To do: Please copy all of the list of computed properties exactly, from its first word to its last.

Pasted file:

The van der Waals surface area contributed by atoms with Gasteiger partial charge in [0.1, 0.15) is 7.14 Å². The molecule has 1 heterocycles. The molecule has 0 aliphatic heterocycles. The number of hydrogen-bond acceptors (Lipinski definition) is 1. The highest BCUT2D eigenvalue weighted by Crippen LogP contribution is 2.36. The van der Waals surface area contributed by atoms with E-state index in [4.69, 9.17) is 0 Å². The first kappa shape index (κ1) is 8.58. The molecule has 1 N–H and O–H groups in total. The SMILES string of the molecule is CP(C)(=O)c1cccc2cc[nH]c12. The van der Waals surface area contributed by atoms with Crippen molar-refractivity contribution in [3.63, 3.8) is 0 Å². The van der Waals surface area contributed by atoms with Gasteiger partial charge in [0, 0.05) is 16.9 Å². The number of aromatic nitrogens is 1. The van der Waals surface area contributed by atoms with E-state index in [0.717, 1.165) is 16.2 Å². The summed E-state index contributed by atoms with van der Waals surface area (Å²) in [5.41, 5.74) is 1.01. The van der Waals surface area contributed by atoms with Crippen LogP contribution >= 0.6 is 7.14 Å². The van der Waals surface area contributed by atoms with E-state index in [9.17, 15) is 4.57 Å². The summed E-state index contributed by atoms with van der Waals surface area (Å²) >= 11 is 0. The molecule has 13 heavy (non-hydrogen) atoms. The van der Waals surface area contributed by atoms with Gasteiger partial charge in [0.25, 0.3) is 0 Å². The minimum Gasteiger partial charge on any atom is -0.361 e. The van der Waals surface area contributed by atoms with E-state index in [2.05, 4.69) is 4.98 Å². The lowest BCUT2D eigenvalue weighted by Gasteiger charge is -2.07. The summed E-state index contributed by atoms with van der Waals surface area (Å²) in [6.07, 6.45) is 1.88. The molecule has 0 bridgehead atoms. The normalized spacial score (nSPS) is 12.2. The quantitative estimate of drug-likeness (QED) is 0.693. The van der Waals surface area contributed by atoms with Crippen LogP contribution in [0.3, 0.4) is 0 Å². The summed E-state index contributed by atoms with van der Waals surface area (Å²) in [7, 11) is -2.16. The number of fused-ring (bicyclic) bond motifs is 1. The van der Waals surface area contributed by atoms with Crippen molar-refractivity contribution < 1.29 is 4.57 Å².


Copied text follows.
The van der Waals surface area contributed by atoms with Gasteiger partial charge in [0.1, 0.15) is 7.14 Å². The molecule has 1 heterocycles. The molecule has 0 aliphatic heterocycles. The number of hydrogen-bond acceptors (Lipinski definition) is 1. The highest BCUT2D eigenvalue weighted by Crippen LogP contribution is 2.36. The van der Waals surface area contributed by atoms with E-state index in [4.69, 9.17) is 0 Å². The first kappa shape index (κ1) is 8.58. The molecule has 1 N–H and O–H groups in total. The SMILES string of the molecule is CP(C)(=O)c1cccc2cc[nH]c12. The van der Waals surface area contributed by atoms with Crippen molar-refractivity contribution in [3.63, 3.8) is 0 Å². The van der Waals surface area contributed by atoms with Gasteiger partial charge in [0, 0.05) is 16.9 Å². The number of aromatic nitrogens is 1. The van der Waals surface area contributed by atoms with E-state index in [0.717, 1.165) is 16.2 Å². The summed E-state index contributed by atoms with van der Waals surface area (Å²) in [5.41, 5.74) is 1.01. The van der Waals surface area contributed by atoms with Crippen LogP contribution >= 0.6 is 7.14 Å². The van der Waals surface area contributed by atoms with E-state index in [9.17, 15) is 4.57 Å². The summed E-state index contributed by atoms with van der Waals surface area (Å²) >= 11 is 0. The molecule has 13 heavy (non-hydrogen) atoms. The van der Waals surface area contributed by atoms with Gasteiger partial charge in [0.25, 0.3) is 0 Å². The minimum Gasteiger partial charge on any atom is -0.361 e. The van der Waals surface area contributed by atoms with E-state index in [2.05, 4.69) is 4.98 Å². The lowest BCUT2D eigenvalue weighted by Gasteiger charge is -2.07. The summed E-state index contributed by atoms with van der Waals surface area (Å²) in [6.07, 6.45) is 1.88. The molecule has 0 bridgehead atoms. The normalized spacial score (nSPS) is 12.2. The quantitative estimate of drug-likeness (QED) is 0.693. The van der Waals surface area contributed by atoms with Crippen LogP contribution in [0.3, 0.4) is 0 Å². The summed E-state index contributed by atoms with van der Waals surface area (Å²) in [7, 11) is -2.16. The number of fused-ring (bicyclic) bond motifs is 1. The van der Waals surface area contributed by atoms with Crippen molar-refractivity contribution < 1.29 is 4.57 Å².